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About The Georgia Research Alliance

The Georgia Research Alliance (GRA) grows Georgia’s economy by expanding university research capacity and seeding and shaping startup companies around inventions and discoveries. For over twenty-five years, GRA has worked to strengthen the university research enterprise in Georgia by working in partnership with the University System of Georgia and the Georgia Department of Economic Development to create the companies and jobs of Georgia's future.  Visit www.gra.orgfor more information.

 
Alpharetta biopharmaceutical company names GC & chief compliance officer
Thursday, September 20, 2018 12:00 AM

An Alpharetta, Ga., biopharmaceutical company developing eye disease treatments has hired a general counsel and chief compliance officer.

Leslie Zacks will step into the newly created role at Clearside Biomedical Inc. (NASDAQ:CLSD).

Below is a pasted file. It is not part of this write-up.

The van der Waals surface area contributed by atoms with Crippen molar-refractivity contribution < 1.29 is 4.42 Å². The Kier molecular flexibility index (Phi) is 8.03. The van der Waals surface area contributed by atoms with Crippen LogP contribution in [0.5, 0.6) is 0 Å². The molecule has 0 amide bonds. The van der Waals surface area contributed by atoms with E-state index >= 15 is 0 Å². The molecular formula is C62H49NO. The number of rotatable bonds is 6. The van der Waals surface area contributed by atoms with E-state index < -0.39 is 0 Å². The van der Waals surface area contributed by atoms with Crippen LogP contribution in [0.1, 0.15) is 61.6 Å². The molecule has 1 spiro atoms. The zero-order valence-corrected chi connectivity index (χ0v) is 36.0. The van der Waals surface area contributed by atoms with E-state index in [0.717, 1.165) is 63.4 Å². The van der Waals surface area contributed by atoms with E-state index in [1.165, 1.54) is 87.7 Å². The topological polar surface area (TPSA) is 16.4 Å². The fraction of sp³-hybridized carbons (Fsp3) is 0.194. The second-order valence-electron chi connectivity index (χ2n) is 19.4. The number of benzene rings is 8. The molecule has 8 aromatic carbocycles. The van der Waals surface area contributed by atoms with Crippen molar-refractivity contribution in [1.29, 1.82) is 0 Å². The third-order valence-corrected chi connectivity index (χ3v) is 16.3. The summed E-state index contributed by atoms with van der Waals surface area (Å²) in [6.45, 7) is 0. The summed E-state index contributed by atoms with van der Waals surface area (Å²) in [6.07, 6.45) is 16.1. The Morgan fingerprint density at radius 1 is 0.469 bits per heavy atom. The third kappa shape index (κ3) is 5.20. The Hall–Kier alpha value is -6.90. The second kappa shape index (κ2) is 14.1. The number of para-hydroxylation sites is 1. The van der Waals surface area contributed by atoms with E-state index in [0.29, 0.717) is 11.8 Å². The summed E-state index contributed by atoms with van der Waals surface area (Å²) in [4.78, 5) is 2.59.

Zacks most recently served as vice president, general counsel and chief compliance officer at Arbor Pharmaceuticals in Atlanta. Prior to joining Arbor, Zacks was executive vice president, general counsel and chief compliance officer at Shionogi Pharma Inc. from 2004 to 2010. From 2002 to 2004, he worked at Hunton & Williams LLP, where he was a partner in the Intellectual Property Litigation department. 

Zacks is a registered patent attorney who has held associate positions at Powell, Goldstein, Frazer & Murphy LLP and at Webb, Carlock, Copeland, Semler and Stair LLP. His bachelor's degree and law degree are from the University of Florida.

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GeoVax Comments on Recent Vaccine Development Study Funded by the Gates Foundation
Wednesday, September 19, 2018 10:44 AM